There were some major inaccuracies in our initial report and Gwen Ragno, the Digital Marketing Specialist contacted me to give me some more information on their unique business.
First, there are no trucks but instead a central kitchen that allows a wide range of food to be made to order.
“We just use that concept as a way of organizing our massive menu. And we certainly do not cook the food in the car! We have one central kitchen where we prepare all of the food. Customers order online, we make their food to order, then drivers (or bikers) pick up the food and deliver it to the customers.”
“Just to give you a little more detail to work with, that central kitchen the main thing that sets us apart from other food delivery services and from food trucks. It allows us to make a bunch of different types of food all in the same place, so you can get a burger, tacos and Pad Thai all delivered together and equally fresh. We base our delivery range on drive time, and the kitchen doesn’t begin making the food until a driver is on the way to pick it up—so customers will never get food more than a few minutes old.”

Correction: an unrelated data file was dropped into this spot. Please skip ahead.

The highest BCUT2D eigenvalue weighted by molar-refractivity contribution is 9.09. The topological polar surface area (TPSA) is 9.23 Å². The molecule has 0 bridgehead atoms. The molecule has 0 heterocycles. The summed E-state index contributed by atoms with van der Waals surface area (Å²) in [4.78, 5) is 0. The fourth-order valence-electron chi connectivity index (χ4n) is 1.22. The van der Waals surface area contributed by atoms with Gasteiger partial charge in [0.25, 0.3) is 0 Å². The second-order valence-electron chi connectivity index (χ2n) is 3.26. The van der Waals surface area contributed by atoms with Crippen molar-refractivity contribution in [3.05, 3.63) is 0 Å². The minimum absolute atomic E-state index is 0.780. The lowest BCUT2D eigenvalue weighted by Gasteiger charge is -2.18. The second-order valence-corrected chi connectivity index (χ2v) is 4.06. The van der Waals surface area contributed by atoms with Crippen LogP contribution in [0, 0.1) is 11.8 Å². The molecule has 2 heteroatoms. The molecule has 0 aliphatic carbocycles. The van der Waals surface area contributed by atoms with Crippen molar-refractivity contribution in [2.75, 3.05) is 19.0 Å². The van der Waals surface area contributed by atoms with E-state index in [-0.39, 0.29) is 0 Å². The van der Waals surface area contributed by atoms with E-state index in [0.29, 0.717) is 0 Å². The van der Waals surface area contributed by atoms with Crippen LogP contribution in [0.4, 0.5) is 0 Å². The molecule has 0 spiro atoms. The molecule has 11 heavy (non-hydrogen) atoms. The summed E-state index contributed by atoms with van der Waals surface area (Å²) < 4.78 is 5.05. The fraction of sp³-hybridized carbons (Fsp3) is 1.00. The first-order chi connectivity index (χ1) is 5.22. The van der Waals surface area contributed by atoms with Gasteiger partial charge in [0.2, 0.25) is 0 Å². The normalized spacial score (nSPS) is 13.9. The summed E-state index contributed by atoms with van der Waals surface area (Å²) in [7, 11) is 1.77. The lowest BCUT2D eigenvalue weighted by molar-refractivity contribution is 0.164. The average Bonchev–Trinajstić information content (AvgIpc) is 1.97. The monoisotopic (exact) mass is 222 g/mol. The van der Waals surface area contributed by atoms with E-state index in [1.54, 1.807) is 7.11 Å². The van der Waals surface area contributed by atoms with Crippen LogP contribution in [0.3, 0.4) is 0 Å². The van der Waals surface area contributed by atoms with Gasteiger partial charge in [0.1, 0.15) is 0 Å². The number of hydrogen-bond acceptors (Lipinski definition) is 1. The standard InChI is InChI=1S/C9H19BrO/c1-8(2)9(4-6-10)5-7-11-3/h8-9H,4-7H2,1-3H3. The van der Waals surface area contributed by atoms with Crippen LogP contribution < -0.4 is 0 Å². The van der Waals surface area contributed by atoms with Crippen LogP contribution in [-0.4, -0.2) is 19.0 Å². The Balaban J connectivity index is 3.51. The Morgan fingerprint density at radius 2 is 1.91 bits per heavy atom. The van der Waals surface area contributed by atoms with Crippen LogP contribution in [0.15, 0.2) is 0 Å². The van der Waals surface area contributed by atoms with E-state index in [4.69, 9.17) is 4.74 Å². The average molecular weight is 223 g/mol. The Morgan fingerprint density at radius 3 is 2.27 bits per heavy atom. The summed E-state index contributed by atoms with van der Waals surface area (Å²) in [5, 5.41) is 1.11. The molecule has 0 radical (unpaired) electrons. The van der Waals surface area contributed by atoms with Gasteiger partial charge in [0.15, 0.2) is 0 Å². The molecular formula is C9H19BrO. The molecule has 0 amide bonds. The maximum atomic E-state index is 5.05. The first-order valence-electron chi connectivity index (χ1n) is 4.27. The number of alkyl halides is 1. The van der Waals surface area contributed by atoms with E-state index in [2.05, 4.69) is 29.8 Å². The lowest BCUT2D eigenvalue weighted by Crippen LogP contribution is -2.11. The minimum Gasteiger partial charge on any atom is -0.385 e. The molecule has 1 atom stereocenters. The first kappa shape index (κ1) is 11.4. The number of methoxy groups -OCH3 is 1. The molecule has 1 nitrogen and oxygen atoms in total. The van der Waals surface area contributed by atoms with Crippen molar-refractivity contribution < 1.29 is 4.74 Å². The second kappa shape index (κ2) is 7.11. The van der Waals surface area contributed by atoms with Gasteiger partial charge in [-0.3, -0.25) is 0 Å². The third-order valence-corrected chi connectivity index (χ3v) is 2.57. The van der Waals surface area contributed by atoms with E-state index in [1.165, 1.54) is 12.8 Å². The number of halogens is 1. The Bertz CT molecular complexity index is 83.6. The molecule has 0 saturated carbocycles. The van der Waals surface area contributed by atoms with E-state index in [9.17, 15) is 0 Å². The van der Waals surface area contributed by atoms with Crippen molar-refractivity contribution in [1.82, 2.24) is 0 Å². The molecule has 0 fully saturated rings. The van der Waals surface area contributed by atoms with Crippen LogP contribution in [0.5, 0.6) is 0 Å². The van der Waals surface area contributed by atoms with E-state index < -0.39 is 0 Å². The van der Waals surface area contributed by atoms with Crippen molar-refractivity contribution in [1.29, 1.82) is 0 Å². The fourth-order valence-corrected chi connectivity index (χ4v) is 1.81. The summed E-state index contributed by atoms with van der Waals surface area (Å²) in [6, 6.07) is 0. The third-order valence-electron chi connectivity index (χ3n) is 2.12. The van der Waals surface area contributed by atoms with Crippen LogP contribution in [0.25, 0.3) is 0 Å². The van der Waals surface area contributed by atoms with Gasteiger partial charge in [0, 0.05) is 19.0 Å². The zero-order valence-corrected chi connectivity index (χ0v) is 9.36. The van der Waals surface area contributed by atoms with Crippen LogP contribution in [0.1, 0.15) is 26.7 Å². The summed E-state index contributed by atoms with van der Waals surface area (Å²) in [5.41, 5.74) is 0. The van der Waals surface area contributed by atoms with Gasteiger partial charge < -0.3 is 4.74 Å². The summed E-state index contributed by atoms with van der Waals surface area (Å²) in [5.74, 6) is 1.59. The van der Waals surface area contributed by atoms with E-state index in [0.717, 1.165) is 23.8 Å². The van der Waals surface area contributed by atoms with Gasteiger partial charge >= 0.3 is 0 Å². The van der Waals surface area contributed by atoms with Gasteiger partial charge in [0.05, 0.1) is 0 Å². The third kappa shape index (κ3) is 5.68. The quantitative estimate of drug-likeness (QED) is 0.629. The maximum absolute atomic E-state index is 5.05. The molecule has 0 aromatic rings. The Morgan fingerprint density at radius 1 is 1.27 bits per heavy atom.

Gwen also helped clarify that Mike Cunningham is not the owner. Their co-owners are CEO Chris Baggott and CTO Dan McFadden. Mike Cunningham is an investor and, “We do draw on his wisdom often, but he does not run the kitchen and he was not brought in to “handle the food,” as he says in the BizJournals article.”
“Our executive chef, Tim McIntosh, fills that role. Chris, Dan and Tim have much more day-to-day involvement in the company than Mike Cunningham.”
What’s one more food delivery system? We’ve got UberEats (and their outrageous prices) and also Amazon Restaurants (pro-tip: which is free with prime) — to help diversify our choices Clustertruck is coming to Columbus.
What is Clustertruck you ask? It’s kind of like a fleet of UberEats cars each with their own cuisine and the food was prepared in the car (or truck in their case.) The owner, Mike Cunningham of Bru Burger Bar, has described it as having 10 “virtual” food trucks, each specializing in its own cuisine and totaling more than 100 dishes customers can choose from according to BizJournals.
They don’t start cooking your food until one of their drivers accepts the order, no charge (which is great) but customers are asked to walk to meet the delivery person at the curb. Common courtesy people. Meet them halfway I suppose.
The truck will be located near CCAD, after securing the space necessary to operate. It’s a great space — a lot of hungry college kids that don’t have many options. You can check out their menu for the Indy locations here.
Which offers an absurd amount of options including Graeter’s, breakfast options, and soup.